Newbie Questions

Hi,
I am new to Ruby and have a newbie Ruby question that i couldn’t find
the answer to in the FAQ.
If this is the wrong forum to post newbie questions please accept my
apologies and direct me to a more suitable forum where i can ask newbie
Ruby questions. Thanks.

First i display a console based menu with puts statements and then wait
for input with the gets method like this…

menuChoiceString = gets

Then i have the following code to act based on what menu option was
chosen.

if menuChoiceString == “1” then
puts “You pressed 1”
else
puts “You pressed 2”
end

When i use this and enter 1 it goes to the second option.
It looks fairly simple syntax so i’m not sure why the if statement is
failing.
Can anyone help me understand why this would fail?

thanks

Paul

On Jun 22, 2006, at 2:30 AM, Paul T. wrote:

for input with the gets method like this…
end

When i use this and enter 1 it goes to the second option.

irb(main):016:0> x = gets
1
=> “1\n”
irb(main):017:0> x
=> “1\n”
irb(main):018:0> x.strip
=> “1”
irb(main):019:0>

– Elliot T.

p “Please input your choice:”
menuinput=gets

if menuinput.chomp! ==“1”
p “1”
else
p “other”
end

2006/6/22, Paul T. [email protected]:

gets will return a string with the carriage return included… that is
menuChoiceString will be equal to “1\n” instead of simply “1” and that
is why
the comparison fails.

instead do this

if menuChoiceString.chop == “1” then

else

end

Horacio

æ?¨æ??æ?¥ 22 6æ?? 2006 18:30ã?Paul T. ã?ã??はæ?¸ãã¾ã?ã?:

you did well to look at the FAQ but I suppose that the solution is not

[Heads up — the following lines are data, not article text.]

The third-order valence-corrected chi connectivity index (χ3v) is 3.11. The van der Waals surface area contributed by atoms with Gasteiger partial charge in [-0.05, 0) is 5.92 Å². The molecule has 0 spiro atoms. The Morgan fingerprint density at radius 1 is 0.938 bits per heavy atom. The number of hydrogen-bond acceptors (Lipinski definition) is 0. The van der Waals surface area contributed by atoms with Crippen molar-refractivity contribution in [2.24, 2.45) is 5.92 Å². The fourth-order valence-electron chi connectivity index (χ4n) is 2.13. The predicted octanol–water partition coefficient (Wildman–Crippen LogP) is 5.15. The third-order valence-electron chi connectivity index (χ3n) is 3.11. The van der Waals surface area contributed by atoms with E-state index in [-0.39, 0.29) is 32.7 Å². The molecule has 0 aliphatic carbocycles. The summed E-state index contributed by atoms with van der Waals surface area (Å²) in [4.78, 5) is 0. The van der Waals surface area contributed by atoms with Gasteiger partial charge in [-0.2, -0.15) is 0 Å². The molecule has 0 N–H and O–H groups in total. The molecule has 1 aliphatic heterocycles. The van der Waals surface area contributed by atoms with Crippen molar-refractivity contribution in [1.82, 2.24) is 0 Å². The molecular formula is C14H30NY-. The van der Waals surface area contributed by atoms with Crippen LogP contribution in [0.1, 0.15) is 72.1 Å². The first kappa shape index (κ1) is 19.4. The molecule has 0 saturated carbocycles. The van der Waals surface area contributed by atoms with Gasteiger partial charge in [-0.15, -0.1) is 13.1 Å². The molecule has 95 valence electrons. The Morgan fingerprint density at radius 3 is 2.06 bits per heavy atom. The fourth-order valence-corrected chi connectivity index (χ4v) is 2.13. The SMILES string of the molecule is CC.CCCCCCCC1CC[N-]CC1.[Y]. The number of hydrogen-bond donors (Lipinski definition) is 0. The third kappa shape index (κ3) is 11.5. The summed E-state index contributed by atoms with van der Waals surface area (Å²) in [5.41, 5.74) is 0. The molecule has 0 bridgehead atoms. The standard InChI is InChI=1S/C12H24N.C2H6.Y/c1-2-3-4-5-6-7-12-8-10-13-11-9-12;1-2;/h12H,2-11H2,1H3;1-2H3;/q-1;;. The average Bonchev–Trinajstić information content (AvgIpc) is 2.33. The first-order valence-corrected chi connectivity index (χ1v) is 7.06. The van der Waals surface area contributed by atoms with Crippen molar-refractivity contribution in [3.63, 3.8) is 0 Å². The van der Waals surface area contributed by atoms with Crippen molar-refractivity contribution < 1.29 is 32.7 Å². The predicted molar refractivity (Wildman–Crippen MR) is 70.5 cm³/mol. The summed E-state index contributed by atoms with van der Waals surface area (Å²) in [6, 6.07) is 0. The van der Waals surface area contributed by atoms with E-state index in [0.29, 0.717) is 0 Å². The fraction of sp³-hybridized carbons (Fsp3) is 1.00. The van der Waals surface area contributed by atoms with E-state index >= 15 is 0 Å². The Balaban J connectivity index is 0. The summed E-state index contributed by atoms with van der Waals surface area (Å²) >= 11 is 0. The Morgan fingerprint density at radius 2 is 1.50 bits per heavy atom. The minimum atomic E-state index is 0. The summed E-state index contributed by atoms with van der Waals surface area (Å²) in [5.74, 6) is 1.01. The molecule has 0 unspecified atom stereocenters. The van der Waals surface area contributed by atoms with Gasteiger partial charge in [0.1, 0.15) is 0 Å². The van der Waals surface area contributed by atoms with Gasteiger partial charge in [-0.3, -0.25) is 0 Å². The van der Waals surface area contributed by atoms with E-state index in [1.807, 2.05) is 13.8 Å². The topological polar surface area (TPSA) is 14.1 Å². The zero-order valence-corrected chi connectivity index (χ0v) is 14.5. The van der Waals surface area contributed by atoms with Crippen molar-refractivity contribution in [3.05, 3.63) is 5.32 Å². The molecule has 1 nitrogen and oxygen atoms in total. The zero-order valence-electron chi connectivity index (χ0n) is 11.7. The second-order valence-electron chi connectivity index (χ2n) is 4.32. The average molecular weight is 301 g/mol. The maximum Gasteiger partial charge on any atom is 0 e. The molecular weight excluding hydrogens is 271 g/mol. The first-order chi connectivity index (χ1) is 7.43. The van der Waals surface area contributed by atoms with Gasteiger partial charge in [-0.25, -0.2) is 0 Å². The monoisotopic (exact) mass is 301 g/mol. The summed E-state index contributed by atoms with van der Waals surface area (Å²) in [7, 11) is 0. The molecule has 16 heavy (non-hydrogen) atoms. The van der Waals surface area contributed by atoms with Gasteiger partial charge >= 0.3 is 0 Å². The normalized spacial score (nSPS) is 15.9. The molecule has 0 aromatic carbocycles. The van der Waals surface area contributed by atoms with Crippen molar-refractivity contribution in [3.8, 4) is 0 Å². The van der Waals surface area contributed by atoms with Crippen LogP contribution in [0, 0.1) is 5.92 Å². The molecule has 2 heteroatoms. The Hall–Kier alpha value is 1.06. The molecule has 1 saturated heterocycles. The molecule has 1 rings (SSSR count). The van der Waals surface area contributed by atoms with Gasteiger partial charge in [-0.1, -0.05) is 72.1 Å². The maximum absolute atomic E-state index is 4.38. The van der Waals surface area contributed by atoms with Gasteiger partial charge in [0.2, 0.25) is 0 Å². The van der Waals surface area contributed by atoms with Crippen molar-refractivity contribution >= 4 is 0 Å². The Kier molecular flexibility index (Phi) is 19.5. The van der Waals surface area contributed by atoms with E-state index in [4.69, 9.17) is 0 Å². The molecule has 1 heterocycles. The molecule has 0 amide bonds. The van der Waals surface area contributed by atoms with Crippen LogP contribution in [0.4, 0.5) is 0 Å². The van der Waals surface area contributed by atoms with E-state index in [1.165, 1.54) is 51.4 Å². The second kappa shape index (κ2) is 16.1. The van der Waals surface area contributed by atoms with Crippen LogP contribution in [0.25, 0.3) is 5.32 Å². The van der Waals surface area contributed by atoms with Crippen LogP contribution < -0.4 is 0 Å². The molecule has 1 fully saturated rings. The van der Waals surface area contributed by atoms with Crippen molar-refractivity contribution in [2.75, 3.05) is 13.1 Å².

there.
You did even better to post the question here and got a correct answer,
though maybe a little bit cryptic for a newcomer. Especially if you do
not
know irb

Because

irb(main):016:0> x = gets

1
=> “1\n”
irb(main):017:0> x
=> “1\n”

“1\n” == “1”
=> false
and menuChoiceString contains “1\n” not “1”

BTW you might like this idiom

case menuChoiceString.chomp
when “1”
do something clever
when “2”
do something smart
else
do something fancy
end

irb(main):018:0> x.strip

=> “1”
irb(main):019:0

#strip is a good alternative to chomp , because it deletes all heading
and
trailing whitespace.
If on the other hand heading and trailing whitespace is meaningful in
the
input be careful to
use #chomp

– Elliot T.

http://www.curi.us/blog/

If there are more question on this topic feel free to ask off list too.

Hopefully I was clear enough (time is a constraint in my job :frowning: )

Cheers
Robert

Thanks for all your replies
Makes sense now that i’ve seen what is happening behind the scenes.
I come from a Java background but didn’t think to test if it was adding
carriage returns to the end of the string.

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